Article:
Yen and gold rise as investors seek havens

Currency traders work at the foreign exchange dealing room of the KEB Hana Bank headquarters in Seoul, South Korea. Photo / AP
Currency traders work at the foreign exchange dealing room of the KEB Hana Bank headquarters in Seoul, South Korea. Photo / AP

The yen strengthened and gold rose, while stock markets fell as US presidential election results showed the possibility of a win by Donald Trump, sending investors to so-called safe haven assets.

The S&P/NZX 50 Index fell 2.4 per cent to 6,732.41 at 4.05pm, having traded higher most of the day. Stocks fell across Asia dropped this afternoon with the Nikkei 225 Index down 2.2 per cent, the Hang Seng falling 1.7 per cent, and the S&P/ASX 200 Index 1.7 per cent lower. The Mexican peso had its biggest one-day drop since 1994's Tequila crisis, falling around 8 per cent against the US dollar, on the prospects of a US president who has threatened to build a security wall to keep Mexicans out.

Clinton is seen as the safe candidate, while Trump's trade policy and volatility create uncertainty which investors hate. The New York Times most recently forecast Republican candidate Donald Trump has a 68 per cent chance of winning the presidency, having swapped from preferring Democratic presidential candidate Hillary Clinton's chances just before 3:30pm New Zealand time.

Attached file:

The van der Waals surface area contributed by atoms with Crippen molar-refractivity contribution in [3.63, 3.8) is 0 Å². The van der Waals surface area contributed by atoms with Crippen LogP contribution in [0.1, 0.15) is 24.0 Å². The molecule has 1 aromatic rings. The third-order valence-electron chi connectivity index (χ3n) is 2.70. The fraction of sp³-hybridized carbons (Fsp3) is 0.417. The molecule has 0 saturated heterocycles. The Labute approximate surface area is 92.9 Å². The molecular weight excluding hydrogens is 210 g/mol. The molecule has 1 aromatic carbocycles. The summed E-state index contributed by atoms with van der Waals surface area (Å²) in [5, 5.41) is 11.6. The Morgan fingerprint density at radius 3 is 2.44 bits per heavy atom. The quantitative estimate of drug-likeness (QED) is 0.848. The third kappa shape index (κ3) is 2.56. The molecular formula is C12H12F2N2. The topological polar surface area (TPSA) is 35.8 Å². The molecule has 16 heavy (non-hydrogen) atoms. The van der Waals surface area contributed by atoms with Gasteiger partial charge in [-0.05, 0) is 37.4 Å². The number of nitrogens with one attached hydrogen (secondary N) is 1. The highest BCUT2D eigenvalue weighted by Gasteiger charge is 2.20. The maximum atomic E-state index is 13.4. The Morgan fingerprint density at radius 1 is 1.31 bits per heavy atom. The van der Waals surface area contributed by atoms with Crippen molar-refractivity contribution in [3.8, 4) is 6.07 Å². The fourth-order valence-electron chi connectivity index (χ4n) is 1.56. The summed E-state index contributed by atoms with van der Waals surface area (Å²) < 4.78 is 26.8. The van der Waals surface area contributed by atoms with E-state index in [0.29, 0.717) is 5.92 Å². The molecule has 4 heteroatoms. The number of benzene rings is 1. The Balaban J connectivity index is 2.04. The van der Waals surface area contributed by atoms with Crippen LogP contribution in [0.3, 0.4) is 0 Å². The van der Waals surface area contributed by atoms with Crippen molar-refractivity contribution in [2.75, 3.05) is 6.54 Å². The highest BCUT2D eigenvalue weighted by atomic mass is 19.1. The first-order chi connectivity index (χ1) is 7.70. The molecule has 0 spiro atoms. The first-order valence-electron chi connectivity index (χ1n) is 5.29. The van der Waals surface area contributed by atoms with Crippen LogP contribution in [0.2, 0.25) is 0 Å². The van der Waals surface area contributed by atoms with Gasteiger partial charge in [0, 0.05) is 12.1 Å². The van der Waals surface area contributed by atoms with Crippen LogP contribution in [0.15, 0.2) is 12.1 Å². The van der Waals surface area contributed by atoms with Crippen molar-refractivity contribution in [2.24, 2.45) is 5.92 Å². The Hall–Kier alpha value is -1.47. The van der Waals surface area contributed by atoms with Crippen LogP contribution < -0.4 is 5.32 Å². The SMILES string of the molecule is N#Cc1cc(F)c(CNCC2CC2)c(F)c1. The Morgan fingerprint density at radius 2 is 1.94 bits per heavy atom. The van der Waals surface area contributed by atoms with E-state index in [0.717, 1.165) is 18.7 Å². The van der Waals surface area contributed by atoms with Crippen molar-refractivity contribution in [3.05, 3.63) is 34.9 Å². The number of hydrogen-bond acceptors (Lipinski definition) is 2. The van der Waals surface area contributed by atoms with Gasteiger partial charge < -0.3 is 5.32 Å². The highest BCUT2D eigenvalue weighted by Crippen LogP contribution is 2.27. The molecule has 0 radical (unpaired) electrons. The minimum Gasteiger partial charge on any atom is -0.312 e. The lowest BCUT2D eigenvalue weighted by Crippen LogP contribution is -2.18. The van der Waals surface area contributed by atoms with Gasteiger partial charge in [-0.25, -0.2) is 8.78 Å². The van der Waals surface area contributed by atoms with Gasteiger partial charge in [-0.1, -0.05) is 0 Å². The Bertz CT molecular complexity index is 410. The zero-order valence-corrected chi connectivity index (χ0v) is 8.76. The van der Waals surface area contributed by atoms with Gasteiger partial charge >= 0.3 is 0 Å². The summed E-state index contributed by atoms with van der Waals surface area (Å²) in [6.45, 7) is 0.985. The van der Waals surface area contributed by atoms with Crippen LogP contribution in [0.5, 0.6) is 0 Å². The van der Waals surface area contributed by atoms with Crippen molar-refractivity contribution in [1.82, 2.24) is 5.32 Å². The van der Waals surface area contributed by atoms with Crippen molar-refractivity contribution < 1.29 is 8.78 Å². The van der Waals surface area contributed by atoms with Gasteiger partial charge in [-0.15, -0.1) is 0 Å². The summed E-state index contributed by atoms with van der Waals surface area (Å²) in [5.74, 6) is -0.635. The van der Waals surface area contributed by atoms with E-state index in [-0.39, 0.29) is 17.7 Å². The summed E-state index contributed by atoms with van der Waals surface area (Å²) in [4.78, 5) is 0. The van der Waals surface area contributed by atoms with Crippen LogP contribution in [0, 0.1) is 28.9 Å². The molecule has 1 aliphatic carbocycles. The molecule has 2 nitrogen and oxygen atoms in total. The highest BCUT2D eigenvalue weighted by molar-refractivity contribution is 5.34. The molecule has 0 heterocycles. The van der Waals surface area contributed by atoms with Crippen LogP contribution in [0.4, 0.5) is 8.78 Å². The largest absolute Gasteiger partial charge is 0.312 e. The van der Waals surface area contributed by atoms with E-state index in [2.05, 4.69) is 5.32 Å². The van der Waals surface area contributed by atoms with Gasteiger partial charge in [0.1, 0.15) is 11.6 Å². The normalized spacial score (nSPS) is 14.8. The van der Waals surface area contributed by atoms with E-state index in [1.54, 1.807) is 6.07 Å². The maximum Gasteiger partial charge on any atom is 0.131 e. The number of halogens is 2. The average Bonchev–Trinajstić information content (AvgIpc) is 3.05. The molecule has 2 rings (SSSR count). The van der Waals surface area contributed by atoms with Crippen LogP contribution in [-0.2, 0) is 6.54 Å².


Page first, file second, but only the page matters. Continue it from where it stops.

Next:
Safe-haven global currencies such as the Japanese yen strengthened against the US dollar this afternoon. The yen strengthened to a month-high of 102.01 against the dollar while spot gold climbed 2.3 per cent. New Zealand two-year swaps were down 5 basis points to 2.15 per cent while 10-year swaps are unchanged at 2.92.

Global markets became increasingly unsettled last month at the prospect of Trump succeeding in his bid for the White House, following a letter from FBI director James Comey on Oct. 29 announcing the FBI was reviewing emails belonging to Clinton found in the unrelated investigation into Anthony Weiner. The Chicago Board Options Exchange Volatility Index, or VIX, known as Wall Street's fear gauge, rose to a five-month high at its last trade on Nov. 4.

On Monday morning local time, the FBI confirmed no criminal charges are warranted against Clinton, pushing markets higher and causing the VIX to drop 16.9 per cent, its biggest fall since June.

- BusinessDesk

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